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Stack trace for CC

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#1 LBPHacker

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Posted 10 September 2015 - 05:32 PM

Hey everyone, LBPHacker here (after a long break).

This is an idea that came up a few years ago when I realised we can't use the debug API in ComputerCraft (I was planning to use it for stack traces, something that's very useful when you're working on big projects). Fortunately that's not the case with xpcall, the heart of this utility program. It does what its name suggests; does a stack trace.

> trace -h
Usage: trace [switches...] <program> [args...]
  -h         show this message
  -l<FILE>   log trace to <FILE> (append mode)
  -f         show full trace (including bios.lua)
  -m<MAX>    set max trace depth to <MAX>
                (there's no maximum by default)
  -b         break trace into separate lines
> cat deadbeef
local function b()
    c() -- which is nil

local function a()

> trace deadbeef
deadbeef:2: attempt to call nil
  stack trace: deadbeef:2 deadbeef:6 deadbeef:9

pastebin get zZkvWW4c trace

(Wow, this turned out to be an awfully short post)

Edited by LBPHacker, 10 September 2015 - 05:42 PM.

#2 Wojbie

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Posted 10 September 2015 - 07:33 PM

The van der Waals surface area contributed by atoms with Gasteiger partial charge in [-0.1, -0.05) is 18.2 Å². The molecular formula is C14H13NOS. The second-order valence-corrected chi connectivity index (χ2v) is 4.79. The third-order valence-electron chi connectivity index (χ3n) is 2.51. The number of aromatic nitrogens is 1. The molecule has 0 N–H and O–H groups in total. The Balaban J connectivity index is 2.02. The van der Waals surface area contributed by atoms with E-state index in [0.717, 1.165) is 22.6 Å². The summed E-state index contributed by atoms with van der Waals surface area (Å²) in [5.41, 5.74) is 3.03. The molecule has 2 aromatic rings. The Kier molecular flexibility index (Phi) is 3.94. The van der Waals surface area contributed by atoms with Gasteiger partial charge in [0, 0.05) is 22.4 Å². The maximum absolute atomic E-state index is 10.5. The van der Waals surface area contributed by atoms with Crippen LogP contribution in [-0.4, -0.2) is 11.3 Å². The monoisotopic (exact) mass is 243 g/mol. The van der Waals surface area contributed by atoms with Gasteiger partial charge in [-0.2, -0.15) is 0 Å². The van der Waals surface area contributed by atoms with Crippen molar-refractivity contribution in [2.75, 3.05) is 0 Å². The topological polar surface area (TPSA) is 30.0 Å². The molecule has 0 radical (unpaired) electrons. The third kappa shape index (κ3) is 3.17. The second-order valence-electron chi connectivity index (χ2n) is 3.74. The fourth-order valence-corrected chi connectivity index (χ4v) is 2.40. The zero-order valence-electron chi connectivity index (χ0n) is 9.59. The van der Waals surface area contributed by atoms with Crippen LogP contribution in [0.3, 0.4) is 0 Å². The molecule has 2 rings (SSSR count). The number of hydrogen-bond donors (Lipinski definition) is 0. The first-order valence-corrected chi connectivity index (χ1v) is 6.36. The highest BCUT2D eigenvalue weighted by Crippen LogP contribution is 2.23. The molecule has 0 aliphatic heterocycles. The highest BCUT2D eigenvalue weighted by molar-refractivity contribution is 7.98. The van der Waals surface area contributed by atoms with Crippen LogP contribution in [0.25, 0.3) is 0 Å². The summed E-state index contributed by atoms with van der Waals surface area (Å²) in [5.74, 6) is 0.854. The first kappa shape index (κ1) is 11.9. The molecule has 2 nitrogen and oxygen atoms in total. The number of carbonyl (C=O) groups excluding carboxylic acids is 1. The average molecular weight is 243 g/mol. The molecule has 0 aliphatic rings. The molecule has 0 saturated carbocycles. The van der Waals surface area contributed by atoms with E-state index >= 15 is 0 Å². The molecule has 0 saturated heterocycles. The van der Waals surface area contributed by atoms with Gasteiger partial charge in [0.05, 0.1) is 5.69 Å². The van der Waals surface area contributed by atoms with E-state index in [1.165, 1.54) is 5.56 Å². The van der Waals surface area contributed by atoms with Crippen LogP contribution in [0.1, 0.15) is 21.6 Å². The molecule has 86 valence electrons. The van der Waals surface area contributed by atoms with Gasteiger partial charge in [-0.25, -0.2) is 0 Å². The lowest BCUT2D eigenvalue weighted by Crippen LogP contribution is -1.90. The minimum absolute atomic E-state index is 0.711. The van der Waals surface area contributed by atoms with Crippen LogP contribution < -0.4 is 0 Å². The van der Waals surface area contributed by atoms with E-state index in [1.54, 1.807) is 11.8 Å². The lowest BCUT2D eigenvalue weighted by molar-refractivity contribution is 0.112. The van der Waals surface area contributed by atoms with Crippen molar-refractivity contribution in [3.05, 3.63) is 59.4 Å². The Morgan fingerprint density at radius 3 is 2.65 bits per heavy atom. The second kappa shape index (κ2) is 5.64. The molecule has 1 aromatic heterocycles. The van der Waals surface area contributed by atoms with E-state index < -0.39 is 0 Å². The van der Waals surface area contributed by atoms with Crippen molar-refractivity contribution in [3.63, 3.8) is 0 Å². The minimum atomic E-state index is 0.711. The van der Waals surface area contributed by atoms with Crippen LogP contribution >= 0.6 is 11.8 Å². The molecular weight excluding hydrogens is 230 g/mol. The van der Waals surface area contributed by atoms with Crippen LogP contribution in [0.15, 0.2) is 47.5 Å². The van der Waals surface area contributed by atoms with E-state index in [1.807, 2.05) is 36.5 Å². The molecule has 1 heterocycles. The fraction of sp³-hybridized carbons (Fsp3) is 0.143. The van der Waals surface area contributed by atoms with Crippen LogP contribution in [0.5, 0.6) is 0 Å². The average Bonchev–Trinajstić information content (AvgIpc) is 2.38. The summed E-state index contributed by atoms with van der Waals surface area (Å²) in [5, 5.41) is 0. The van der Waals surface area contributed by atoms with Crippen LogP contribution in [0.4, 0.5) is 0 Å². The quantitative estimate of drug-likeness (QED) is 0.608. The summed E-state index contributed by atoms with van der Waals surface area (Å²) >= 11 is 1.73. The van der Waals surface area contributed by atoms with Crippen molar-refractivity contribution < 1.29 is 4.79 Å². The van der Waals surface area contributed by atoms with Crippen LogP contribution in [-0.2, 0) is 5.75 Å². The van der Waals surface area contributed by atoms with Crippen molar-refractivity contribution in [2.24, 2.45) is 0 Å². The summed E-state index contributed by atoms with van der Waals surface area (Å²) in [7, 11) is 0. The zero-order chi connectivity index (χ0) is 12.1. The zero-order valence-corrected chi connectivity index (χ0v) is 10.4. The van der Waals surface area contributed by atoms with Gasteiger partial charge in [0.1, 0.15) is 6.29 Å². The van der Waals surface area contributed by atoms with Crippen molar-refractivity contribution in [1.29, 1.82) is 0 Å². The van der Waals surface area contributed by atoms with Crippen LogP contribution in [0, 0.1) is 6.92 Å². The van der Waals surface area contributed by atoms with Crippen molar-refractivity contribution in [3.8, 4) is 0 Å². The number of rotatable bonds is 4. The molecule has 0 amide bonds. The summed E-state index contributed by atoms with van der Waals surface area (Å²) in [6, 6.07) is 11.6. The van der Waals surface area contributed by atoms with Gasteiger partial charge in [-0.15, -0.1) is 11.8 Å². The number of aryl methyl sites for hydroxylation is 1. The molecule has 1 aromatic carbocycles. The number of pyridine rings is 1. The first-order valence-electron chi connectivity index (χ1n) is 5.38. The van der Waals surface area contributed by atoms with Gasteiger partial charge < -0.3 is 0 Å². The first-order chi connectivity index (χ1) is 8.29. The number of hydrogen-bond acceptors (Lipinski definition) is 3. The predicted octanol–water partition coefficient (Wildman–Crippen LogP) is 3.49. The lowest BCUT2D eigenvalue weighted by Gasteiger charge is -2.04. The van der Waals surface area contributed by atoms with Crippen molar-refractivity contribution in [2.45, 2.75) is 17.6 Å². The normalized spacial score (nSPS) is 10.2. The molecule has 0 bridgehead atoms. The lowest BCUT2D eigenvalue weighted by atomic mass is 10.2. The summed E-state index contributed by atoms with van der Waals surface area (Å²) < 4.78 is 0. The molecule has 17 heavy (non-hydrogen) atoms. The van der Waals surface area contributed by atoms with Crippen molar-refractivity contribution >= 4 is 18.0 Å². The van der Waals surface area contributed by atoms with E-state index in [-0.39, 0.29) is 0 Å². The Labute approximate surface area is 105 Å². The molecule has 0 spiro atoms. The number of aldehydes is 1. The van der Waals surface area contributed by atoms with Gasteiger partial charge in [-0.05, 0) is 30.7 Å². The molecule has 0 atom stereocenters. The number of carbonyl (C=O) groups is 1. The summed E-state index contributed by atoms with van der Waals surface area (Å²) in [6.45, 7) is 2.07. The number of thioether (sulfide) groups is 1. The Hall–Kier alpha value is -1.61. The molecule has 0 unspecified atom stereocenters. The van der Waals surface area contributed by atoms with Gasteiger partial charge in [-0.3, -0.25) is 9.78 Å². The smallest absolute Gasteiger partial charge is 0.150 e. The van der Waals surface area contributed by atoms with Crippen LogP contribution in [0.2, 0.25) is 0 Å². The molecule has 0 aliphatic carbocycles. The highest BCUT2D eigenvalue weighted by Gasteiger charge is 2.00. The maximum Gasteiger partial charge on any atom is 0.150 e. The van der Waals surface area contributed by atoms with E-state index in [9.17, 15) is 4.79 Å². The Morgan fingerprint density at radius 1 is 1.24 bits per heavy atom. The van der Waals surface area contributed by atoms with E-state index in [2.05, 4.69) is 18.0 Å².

This is awfully short post for what is probably smallest useful debugging tool on this forums!!
I am soo gonna test this one when i am debugging my old code.
Thanks for this great contribution to betterment of CC! :D

#3 ElvishJerricco

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Posted 11 September 2015 - 06:26 AM

Hm. Didn't realize we had access to xpcall. I just always assumed it was disabled. Glad I'm wrong. Wonderful utility!

#4 Creator

    Mad Dash Victor

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Posted 07 November 2015 - 10:29 PM

Have searched it all over the internet without getting a satisfying answer. Pcall vs Xpcall ?

#5 Bomb Bloke

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Posted 07 November 2015 - 10:42 PM

Best I can make out:

local ok, result = pcall( func, arg1, arg2, etc )
if not ok then handleError(result) end

... is about the same as:

xpcall( function() func( arg1, arg2, etc ) end, handleError )

... the difference being that when xpcall resolves, you're still at the function stack position where the error occurred (whereas by the time pcall has returned, you've returned to the position where the original call was made and so it's too late to tell where the error might've happened). Normally you'd use the debug library to get trace information at that point.

#6 Creator

    Mad Dash Victor

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Posted 07 November 2015 - 10:57 PM

I see, thanks.

#7 ElvishJerricco

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Posted 08 November 2015 - 11:40 AM

The application being that when xpcall calls your handler, you can use antics with the error function and error levels to generate a stack trace. As Bomb Bloke said, you usually have the debug library to do this cleanly, but we don't have that so we have to cheat.

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